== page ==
Late last week, the Tourism Minister of the Dominican Republic, Francisco Javier Garcia, announced the construction of a passenger cruise terminal and recreation facility in Maimon Bay, west of Puerto Plata.
Carnival Corp, along with their joint venture partner, the Rannik family of the Dominican Republic, signed an agreement to build the $65 million dollar complex which is financed by Carnival Corp.
Once complete, the project will include berths for two post-Panamax cruise ships, a retail section, dining and recreation complex and a section for taxis and shore excursion buses. The cruise terminal will be able to simultaneously accommodate the arrival of at least 4,000 passengers. Post-Panamax ships are those ships that are too large to meet the Panama Canal locks requirements.
Full steam ahead
Garcia said that because of the extent of Carnival’s involvement, it guarantees the project’s success, expeditious construction and a massive presence of cruise passengers. He goes on to say, “The speed of the work stems mostly because that investment doesn’t require any financing or Dominican Government facilities for the investors.”
Even with the projected cost of $65 million, the facility is expected to generate about $30 million in its first year. Construction is set to begin on October 1 with a targeted completion date of fall 2013. This new terminal will occupy 50,000 square meters and provide 800 jobs to the area.
The proximity to the resort city of Puerto Plata will enable cruise passengers to visit this beautiful area, enjoy the beaches and sample local food. Carnival has not stated which of their cruise lines will add Maimon Bay to their itineraries, most likely Carnival’s namesake ships will have berthing priority as they do in other Carnival Corp “manufactured” ports.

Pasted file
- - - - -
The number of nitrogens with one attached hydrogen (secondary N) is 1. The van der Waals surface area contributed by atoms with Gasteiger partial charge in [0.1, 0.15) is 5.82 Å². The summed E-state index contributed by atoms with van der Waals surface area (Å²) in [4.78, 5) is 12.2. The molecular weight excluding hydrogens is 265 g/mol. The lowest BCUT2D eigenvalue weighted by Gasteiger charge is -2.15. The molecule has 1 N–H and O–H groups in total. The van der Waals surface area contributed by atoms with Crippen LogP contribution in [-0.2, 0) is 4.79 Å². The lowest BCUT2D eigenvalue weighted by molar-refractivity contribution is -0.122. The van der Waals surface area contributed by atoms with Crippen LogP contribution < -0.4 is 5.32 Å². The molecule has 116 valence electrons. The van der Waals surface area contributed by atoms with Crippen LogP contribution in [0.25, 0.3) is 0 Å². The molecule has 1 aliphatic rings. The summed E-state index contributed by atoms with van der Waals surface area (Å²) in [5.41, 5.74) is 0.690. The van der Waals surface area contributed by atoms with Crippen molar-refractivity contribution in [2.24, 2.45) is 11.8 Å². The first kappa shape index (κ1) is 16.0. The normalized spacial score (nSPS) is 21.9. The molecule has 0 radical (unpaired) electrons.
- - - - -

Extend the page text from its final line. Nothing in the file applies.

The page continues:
Created for tourists; designed for fun
If you have ever been to Carnival’s port complex in Grand Turk, in the Turks and Caicos islands, you know what a great job Carnival did to revitalize an unnoticed piece of beachfront property and employ hundreds of Bahamians. This will be the third port recreation complex for the Carnival Corporation having added Grand Turk in 2006 and Mahogany Bay in Roatan, Honduras in 2009 – complete with “Flying Chairs.”
Personally, I think it is a great move for Carnival to create yet another port structure. Aside from the fact that they are family fun friendly, it’s a win/win/win for everyone. From the Carnival Corp cruise lines that will add a new port, to new employment opportunities for the local residents and for passengers to experience a resort area that is mainly accessible only by airplane.
Though it’s not a beach for surfers (the protected bay has mostly flat surf) the quiet bay area has been popular with beachgoers for decades. As someone who doesn’t fly, I am looking forward to visiting this new recreation complex, kick back with a foo-foo drink and relax on the beach.
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